Capturing carbon from the air

carbon dioxide
Credit: CC0 Public Domain

Climate scientists predict disastrous consequences if greenhouse gases continue to accumulate at ever-increasing rates. Experts agree that any solution will require drastic reductions in emissions from sources such as automobiles and coal-fueled power plants. But according to an article in Chemical & Engineering News (C&EN), the weekly newsmagazine of the American Chemical Society, negative-emission technologies (NETs) that remove carbon dioxide from the air could also help mitigate the problem.

According to the United Nations Environment Programme, 50 billion tons of , mostly carbon dioxide, are emitted to the atmosphere each year. Scientists estimate that, if scaled up, NETs could address about 30 percent of the needed reductions in carbon-dioxide emissions, freelance contributor Jeff Johnson writes. However, NETs face many challenges on the way to being applied cost-effectively at a planetary scale.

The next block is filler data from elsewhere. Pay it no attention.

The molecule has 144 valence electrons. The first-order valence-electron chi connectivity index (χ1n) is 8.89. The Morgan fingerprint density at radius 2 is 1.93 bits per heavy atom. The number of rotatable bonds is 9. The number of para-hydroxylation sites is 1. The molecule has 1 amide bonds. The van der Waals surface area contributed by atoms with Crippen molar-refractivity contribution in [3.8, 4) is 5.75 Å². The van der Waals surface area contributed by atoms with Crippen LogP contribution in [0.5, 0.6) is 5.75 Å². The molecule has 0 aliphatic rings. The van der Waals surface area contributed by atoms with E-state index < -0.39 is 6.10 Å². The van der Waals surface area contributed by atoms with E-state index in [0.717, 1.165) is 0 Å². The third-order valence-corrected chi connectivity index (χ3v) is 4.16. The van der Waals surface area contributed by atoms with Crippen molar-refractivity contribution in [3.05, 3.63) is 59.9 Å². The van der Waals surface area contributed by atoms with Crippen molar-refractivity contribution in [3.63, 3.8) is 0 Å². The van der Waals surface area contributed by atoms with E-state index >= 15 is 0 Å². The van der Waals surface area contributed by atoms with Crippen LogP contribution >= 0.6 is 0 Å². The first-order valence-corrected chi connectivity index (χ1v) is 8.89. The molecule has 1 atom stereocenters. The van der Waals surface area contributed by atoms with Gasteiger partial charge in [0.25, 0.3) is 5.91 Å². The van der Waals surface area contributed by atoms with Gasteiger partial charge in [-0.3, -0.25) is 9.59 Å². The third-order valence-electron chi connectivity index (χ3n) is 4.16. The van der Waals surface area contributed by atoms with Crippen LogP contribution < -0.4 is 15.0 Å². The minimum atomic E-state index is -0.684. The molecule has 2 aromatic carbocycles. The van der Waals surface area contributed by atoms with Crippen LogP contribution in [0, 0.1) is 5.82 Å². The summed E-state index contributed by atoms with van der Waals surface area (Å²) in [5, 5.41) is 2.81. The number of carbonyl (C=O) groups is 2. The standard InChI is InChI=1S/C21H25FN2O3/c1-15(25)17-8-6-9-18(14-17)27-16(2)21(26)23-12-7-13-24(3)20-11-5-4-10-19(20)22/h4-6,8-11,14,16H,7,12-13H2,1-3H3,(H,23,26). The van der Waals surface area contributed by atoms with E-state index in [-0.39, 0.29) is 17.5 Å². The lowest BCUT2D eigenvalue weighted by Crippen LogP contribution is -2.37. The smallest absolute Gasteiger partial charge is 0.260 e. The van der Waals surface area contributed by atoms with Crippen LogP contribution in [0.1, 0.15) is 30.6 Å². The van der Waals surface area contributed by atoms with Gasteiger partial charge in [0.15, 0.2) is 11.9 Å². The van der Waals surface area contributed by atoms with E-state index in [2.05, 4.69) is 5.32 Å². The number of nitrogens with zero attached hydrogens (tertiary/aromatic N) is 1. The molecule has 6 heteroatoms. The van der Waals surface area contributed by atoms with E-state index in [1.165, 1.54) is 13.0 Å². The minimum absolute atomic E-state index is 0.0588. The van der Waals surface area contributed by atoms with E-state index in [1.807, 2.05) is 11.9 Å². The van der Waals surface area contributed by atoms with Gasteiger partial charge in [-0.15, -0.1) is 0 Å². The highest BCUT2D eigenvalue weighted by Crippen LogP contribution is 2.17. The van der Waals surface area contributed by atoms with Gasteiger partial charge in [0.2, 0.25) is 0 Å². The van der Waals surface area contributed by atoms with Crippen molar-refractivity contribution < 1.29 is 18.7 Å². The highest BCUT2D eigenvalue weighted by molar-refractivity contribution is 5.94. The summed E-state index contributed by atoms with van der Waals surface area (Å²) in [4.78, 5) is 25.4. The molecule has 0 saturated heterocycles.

One NET captures carbon dioxide by streaming air through a liquid or solid sorbent, which is later heated to release the concentrated gas. Although already use this approach, it hasn't yet been applied to the much more dilute levels of carbon dioxide in the atmosphere. Also, because the technology currently costs $200 to $1000 per metric ton of carbon dioxide, scientists need to develop new sorbents that release carbon dioxide at lower temperatures, reducing energy expenses. But the challenges don't end there—once the gas is extracted, researchers must find a way to dispose of it. One solution is injecting carbon dioxide as a supercritical fluid into geological formations deep within the earth. There, porous, permeable rock could store the gas for hundreds of thousands of years. Yet current oilfield injection technologies must be vastly scaled up to have any impact on global emissions, experts say.

More information: "Capturing carbon: Can it save us?," … carbon-save-us/97/i8

Citation: Capturing carbon from the air (2019, February 27) retrieved 29 September 2023 from
This document is subject to copyright. Apart from any fair dealing for the purpose of private study or research, no part may be reproduced without the written permission. The content is provided for information purposes only.

Explore further

Moving artificial leaves out of the lab and into the air


Feedback to editors